What is shingles?
Shingles (also called herpes zoster) is caused by the varicella zoster virus (VZV), the same virus that causes chickenpox. The virus stays inactive in the body for life and can reactivate years, or even decades later, causing shingles. Because shingles is caused by the same virus that causes chickenpox, anyone who has had chickenpox is at risk for shingles, including about 98% of US adults.
About one million shingles cases occur in the US every year and almost one in three US adults will get shingles in their lifetime. Shingles can affect anyone who has had chickenpox at any time, however, it is more severe in those age 60 years and older. Shingles is associated with normal aging and anything that weakens the immune system such as certain medications, cancers, or infections, but it can also occur in healthy children and younger persons. Shingles is not passed from person to person.
Symptoms of shingles
Shingles is a viral infection that causes a painful rash that can be severe. The shingles rash usually develops on one side of the face or body. You may not be able to see the first signs of the rash, but you might feel pain, itching, or tingling where the rash will develop. The virus can cause nerve pain that can last for months or even years. The older you are, the greater your risk of long-term nerve pain is. Long-term nerve pain has been described as burning, stabbing, throbbing, or shooting. Shingles can also develop in the eyes and cause vision loss. Other symptoms include fever, headache, chills, upset stomach, muscle weakness, skin infection, scarring, and decrease or loss of vision or hearing.
Prevention of shingles
There is a safe, effective vaccine available to help prevent shingles. The vaccine is the best way to reduce your chance of developing shingles or, if you do get it, to reduce the chance of long-lasting pain. If you’ve already had shingles, the disease can come back. You can get the shingles vaccine (6 to 12 months after you’ve had shingles) to help prevent future occurrences of the disease. The shingles vaccine is one-time vaccination and is available at pharmacies and doctors’ offices.
Who should get shingles vaccine?
You have a greater chance of getting shingles as you age, which is why the shingles vaccine is recommended for everyone age 60 years and older. The shingles vaccine reduces the risk of shingles by half (51%) and reduces the risk of prolonged pain at the rash site by 67%.
The most common side-effects following shingles vaccination are redness, pain, tenderness, and swelling at the injection site; and headache. As with any medicine, there are very small risks that serious problems could occur after getting the vaccine. However, the potential risks associated with shingles are much greater than the potential risks associated with the vaccine. No specific safety concerns arose during shingles vaccine trials.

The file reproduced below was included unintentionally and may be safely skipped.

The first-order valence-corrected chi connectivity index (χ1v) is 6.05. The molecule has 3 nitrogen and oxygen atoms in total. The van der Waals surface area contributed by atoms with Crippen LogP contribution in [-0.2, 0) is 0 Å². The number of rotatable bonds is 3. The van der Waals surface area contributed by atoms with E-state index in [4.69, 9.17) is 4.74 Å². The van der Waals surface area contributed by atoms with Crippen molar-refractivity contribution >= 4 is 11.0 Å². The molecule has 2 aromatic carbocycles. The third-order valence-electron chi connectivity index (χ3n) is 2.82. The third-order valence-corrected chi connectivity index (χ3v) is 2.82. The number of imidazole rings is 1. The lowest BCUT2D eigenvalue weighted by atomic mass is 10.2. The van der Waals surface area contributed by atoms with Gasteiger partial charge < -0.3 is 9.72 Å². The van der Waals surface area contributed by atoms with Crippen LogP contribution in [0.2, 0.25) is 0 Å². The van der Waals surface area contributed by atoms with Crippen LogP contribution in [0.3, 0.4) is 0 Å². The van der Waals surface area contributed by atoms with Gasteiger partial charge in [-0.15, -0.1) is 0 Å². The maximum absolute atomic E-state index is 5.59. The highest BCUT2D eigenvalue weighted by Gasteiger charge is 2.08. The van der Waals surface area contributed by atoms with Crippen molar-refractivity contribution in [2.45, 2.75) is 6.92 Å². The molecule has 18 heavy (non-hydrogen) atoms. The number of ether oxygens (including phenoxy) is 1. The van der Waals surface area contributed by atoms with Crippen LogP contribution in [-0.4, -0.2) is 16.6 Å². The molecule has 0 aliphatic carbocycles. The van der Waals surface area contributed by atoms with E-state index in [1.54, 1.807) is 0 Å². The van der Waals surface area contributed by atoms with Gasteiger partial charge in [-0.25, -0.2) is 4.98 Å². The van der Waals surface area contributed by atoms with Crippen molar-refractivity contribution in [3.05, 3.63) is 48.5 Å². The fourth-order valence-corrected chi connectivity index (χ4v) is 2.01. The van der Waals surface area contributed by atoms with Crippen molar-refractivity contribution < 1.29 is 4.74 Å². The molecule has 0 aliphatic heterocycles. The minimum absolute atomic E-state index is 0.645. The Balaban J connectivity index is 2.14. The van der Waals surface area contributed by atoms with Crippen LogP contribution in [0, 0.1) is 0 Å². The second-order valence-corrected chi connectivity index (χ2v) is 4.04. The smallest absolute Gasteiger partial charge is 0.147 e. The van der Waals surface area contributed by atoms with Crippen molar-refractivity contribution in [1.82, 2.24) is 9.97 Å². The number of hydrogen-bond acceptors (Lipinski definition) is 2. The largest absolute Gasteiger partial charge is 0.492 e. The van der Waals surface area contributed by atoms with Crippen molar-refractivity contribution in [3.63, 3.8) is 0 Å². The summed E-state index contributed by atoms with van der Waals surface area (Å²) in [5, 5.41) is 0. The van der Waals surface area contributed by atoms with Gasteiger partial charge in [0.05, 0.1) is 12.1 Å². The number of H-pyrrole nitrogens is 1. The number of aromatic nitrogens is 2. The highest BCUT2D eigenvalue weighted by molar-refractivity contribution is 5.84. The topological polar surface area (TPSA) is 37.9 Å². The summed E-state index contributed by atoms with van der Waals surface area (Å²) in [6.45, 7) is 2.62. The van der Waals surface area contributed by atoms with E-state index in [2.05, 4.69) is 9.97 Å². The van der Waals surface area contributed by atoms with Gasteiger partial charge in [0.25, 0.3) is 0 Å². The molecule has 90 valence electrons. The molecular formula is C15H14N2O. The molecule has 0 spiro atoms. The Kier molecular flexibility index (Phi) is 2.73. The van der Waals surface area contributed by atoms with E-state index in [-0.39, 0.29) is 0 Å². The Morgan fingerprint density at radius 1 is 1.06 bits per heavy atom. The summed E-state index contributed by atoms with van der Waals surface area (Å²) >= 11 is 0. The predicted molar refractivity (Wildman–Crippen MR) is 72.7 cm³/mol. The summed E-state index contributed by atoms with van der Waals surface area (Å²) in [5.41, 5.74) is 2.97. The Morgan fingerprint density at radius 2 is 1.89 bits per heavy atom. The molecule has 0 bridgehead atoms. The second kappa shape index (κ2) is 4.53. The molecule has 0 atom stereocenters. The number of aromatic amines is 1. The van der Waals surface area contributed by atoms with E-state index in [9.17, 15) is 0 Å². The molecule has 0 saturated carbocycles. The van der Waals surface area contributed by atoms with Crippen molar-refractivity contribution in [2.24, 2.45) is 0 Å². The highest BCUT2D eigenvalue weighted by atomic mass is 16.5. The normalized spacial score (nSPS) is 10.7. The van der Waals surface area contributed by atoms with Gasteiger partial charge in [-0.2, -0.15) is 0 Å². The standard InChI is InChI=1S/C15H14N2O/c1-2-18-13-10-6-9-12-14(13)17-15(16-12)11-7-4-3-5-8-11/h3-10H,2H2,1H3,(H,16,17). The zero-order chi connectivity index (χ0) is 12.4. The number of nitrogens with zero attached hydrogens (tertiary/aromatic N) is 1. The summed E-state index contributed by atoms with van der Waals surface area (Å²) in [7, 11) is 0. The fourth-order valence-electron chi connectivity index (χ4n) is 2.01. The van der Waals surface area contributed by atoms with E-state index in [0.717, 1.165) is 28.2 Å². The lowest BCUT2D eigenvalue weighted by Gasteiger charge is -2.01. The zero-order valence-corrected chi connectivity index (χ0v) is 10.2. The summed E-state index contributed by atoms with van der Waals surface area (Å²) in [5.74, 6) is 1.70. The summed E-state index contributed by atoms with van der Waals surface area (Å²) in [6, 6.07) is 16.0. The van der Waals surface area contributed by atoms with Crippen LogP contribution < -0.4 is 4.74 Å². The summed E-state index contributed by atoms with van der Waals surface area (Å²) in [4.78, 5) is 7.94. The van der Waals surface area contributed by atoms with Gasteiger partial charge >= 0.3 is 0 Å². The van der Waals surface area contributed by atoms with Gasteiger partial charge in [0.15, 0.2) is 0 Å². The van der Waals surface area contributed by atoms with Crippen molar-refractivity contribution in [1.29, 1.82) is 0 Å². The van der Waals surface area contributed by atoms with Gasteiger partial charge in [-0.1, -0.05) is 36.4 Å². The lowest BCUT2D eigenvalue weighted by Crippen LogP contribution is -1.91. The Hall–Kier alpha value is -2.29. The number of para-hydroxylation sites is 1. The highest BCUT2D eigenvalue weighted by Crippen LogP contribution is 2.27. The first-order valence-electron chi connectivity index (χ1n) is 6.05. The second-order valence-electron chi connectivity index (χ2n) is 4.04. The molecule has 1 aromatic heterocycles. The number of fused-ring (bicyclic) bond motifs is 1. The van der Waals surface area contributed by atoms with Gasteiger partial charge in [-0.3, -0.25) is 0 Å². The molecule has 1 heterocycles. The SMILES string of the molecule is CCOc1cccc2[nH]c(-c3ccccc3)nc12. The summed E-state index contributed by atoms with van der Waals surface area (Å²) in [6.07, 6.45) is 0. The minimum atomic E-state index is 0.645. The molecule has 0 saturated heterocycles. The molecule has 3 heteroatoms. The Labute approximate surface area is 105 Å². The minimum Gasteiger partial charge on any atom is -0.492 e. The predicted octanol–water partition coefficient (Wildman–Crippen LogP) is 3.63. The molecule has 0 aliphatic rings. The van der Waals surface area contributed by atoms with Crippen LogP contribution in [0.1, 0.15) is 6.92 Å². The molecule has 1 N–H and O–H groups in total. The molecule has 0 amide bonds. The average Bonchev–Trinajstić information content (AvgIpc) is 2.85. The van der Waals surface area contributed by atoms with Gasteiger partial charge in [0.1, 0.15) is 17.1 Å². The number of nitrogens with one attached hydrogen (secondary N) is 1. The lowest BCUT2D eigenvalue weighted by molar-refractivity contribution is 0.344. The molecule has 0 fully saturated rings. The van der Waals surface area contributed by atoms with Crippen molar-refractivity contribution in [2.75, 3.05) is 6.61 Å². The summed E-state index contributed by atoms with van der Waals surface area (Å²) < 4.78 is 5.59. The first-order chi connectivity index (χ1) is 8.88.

Disease and vaccine facts
- FACT: There are about one million cases of shingles diagnosed in the US every year; about half are in people age 60 years and older.
- FACT: Shingles typically affects older people and those whose immune systems have been weakened by HIV infection, cancers, or treatment with immunosuppressive drugs.
- FACT: There is a safe, effective vaccine to prevent shingles; it is recommended for everyone age 60 years and older.
- FACT: Shingles is caused by the same virus that causes chickenpox.
- FACT: The first time someone is infected with varicella zoster virus they can get chickenpox. The virus can then remain dormant in the body for decades and cause shingles later.
- FACT: Shingles causes a painful, blistering rash that usually appears on just one side of the body, most often on the torso or face.
- FACT: Pain and numbness may occur in the location of the rash two to four days before the rash appears.
- FACT: The most common complication of shingles is post-herpetic neuralgia (PHN), a long-lasting, hard to treat pain.
- FACT: PHN lowers quality of life about as much as congestive heart failure, a heart attack, type II diabetes, and major depression.
- FACT: Medications used to treat PHN pain are only modestly effective.
- FACT: There is a vaccine available that reduces the risk of shingles by 50 percent and the risk of PHN by 66 percent.
- FACT: Shingles vaccine is recommended for people even if they’ve had shingles before because they can get it again.
- FACT: The shingles vaccine should be given to people in the recommended age group even if they cannot remember if they ever had chickenpox.
For more information, speak with your healthcare professional or visit www.adultvaccination.org.